Cancer patients have many challenges to contend with, and they may view oral health as a low priority, says dental hygienist Joss Harding. The best way to help them is to listen closely to what they say. Build a good collaboration with the medical team.
Listen to patients who have a cancer diagnosis, and adapt your approach to what they tell you. This was the strong message of dental hygienist Joss Harding, from Stroud, Glos. She has a particular interest and expertise in working with patients suffering from cancer.
Joss was speaking at Biomin’s expert panel discussion at the Oral Health Summit to mark Smile Month.
‘When patients receive a diagnosis, the anxiety it causes means that mouth care will probably go out of the window,’ she said.
Caring for cancer patients
Aside from the cancer itself, patients will face a huge variety of challenges to their oral health. Possibly including pre-existing problems such as decay, gum disease, dry mouth, halitosis and poor diet.
‘If dental health is not on their radar beforehand, it will not be on it after diagnosis,’ she warned.
Joss keeps a checklist of issues to consider, such as their dexterity, if they have a carer, their water intake, whether they are taking many drugs that might cause dry mouth, and many other questions that could affect the patient’s oral health.
‘The response is very patient specific,’ she said. ‘It doesn’t matter if it’s the same medication or type of cancer. There are so many variables.’
She stressed the importance of listening closely to what kind of patient they are and what they are telling you.
‘We know all about what we can do, and also what we can help them with. But do they want that?’ she said.
She likes to give her patients a goody bag to take home. ‘It makes them feel cared for, it gives them options. I also ask them to check with their oncologist that they are happy for them to use these products. It’s all about collaborating with the other team members who are working with these patients.’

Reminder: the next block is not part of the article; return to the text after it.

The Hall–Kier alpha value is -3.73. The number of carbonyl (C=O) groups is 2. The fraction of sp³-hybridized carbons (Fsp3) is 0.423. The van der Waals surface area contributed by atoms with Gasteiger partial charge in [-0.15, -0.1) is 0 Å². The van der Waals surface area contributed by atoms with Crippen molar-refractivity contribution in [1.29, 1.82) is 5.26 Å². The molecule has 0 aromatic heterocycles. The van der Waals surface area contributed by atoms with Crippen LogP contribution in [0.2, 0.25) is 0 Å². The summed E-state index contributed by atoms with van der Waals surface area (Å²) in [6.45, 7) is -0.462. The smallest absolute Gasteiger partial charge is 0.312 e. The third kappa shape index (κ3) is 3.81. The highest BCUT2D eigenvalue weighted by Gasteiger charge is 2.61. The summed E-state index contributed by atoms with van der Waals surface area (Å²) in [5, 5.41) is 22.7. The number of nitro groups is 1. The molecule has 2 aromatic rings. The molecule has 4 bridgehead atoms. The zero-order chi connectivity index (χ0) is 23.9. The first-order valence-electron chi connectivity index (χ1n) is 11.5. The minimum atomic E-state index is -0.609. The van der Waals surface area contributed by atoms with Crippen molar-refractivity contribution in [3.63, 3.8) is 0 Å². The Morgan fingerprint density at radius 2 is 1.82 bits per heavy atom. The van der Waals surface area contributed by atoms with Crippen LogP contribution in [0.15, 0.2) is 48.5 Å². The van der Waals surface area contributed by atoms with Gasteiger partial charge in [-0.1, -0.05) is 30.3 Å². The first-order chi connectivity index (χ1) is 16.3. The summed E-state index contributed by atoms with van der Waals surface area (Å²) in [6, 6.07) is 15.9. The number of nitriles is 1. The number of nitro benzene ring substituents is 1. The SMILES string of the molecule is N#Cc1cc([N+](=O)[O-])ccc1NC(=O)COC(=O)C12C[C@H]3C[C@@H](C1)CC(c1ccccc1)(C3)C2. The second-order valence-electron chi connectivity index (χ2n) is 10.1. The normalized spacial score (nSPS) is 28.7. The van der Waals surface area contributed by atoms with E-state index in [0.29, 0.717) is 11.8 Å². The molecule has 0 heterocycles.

Joss gives her patients gentle reminders about their oral health before treatment if possible. Although she can’t usually see them during their treatment, she is often in touch with the ward staff and other professionals to offer advice, and to help look after them. ‘We need more interprofessional talk going on,’ she stressed.
She pointed out that clinicians needed to be aware of ethical issues when recommending products. Biomin fits well with that.
‘It’s nice to offer something that’s not tested on animals, contains no animal products and has a good evidence base,’ she said. ‘I therefore love Biomin, it’s an excellent option to offer.’
She welcomes the alternative of Biomin C for those patients who don’t want fluoride. ‘It’s useful to point them to a great product, a reliable and clinically proven option,’ she adds.
Patients who are eating a lot of fruit or drinking squash or fruit juice understand the science of Biomin when she explains it. ‘They want more samples. They also really enjoy using it and notice a reduction in their sensitivity, which is perfect.’
Listening to patients
She sees a part of her job as contributing to the patient’s quality of life, not just their oral health. ‘It’s all about communication and collaboration, team training, and so on,’ she said.
Joss stressed the importance of considering the patient’s family and loved ones. And having the information to point them to other sources of support, whether they are having financial difficulties, depression or difficulty sleeping. ‘It’s important to listen to that,’ she said.
‘We can clean their teeth, we can look after them. But it’s not always people’s priority,’ she explained. ‘When they are going through cancer treatment, I say to them: eat and drink everything, and we will look after your teeth.
‘When you come back to me, we will help you out and get you back on the right road. Our role is then to guide them – and if they don’t want to listen, that’s fine too.’
For more information on Biomin F, visit biomin.co.uk.